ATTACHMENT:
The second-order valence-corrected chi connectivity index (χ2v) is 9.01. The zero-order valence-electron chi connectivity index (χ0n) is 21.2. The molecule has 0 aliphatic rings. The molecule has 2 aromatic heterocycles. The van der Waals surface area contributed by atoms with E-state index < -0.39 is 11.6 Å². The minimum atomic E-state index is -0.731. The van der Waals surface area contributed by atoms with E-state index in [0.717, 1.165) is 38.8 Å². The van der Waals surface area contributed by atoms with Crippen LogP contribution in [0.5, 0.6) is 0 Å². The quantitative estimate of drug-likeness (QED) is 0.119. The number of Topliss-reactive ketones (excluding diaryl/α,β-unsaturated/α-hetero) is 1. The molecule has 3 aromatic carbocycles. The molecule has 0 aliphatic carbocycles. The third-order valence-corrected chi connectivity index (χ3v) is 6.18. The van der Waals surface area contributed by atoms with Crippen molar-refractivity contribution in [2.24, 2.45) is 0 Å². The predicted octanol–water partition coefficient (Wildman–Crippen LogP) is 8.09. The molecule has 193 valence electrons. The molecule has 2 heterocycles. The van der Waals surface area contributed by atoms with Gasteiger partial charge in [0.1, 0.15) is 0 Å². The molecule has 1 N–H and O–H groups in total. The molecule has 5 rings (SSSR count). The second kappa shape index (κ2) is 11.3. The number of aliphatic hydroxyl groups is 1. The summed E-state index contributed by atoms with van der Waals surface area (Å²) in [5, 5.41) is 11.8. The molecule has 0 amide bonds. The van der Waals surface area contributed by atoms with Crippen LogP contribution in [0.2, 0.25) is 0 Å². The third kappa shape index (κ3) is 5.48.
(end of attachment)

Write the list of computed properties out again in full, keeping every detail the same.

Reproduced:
The second-order valence-corrected chi connectivity index (χ2v) is 9.01. The zero-order valence-electron chi connectivity index (χ0n) is 21.2. The molecule has 0 aliphatic rings. The molecule has 2 aromatic heterocycles. The van der Waals surface area contributed by atoms with E-state index < -0.39 is 11.6 Å². The minimum atomic E-state index is -0.731. The van der Waals surface area contributed by atoms with E-state index in [0.717, 1.165) is 38.8 Å². The van der Waals surface area contributed by atoms with Crippen LogP contribution in [0.5, 0.6) is 0 Å². The quantitative estimate of drug-likeness (QED) is 0.119. The number of Topliss-reactive ketones (excluding diaryl/α,β-unsaturated/α-hetero) is 1. The molecule has 3 aromatic carbocycles. The molecule has 0 aliphatic carbocycles. The third-order valence-corrected chi connectivity index (χ3v) is 6.18. The van der Waals surface area contributed by atoms with Crippen molar-refractivity contribution in [2.24, 2.45) is 0 Å². The predicted octanol–water partition coefficient (Wildman–Crippen LogP) is 8.09. The molecule has 193 valence electrons. The molecule has 2 heterocycles. The van der Waals surface area contributed by atoms with Gasteiger partial charge in [0.1, 0.15) is 0 Å². The molecule has 1 N–H and O–H groups in total. The molecule has 5 rings (SSSR count). The second kappa shape index (κ2) is 11.3. The number of aliphatic hydroxyl groups is 1. The summed E-state index contributed by atoms with van der Waals surface area (Å²) in [5, 5.41) is 11.8. The molecule has 0 amide bonds. The van der Waals surface area contributed by atoms with Crippen LogP contribution in [0.2, 0.25) is 0 Å². The third kappa shape index (κ3) is 5.48.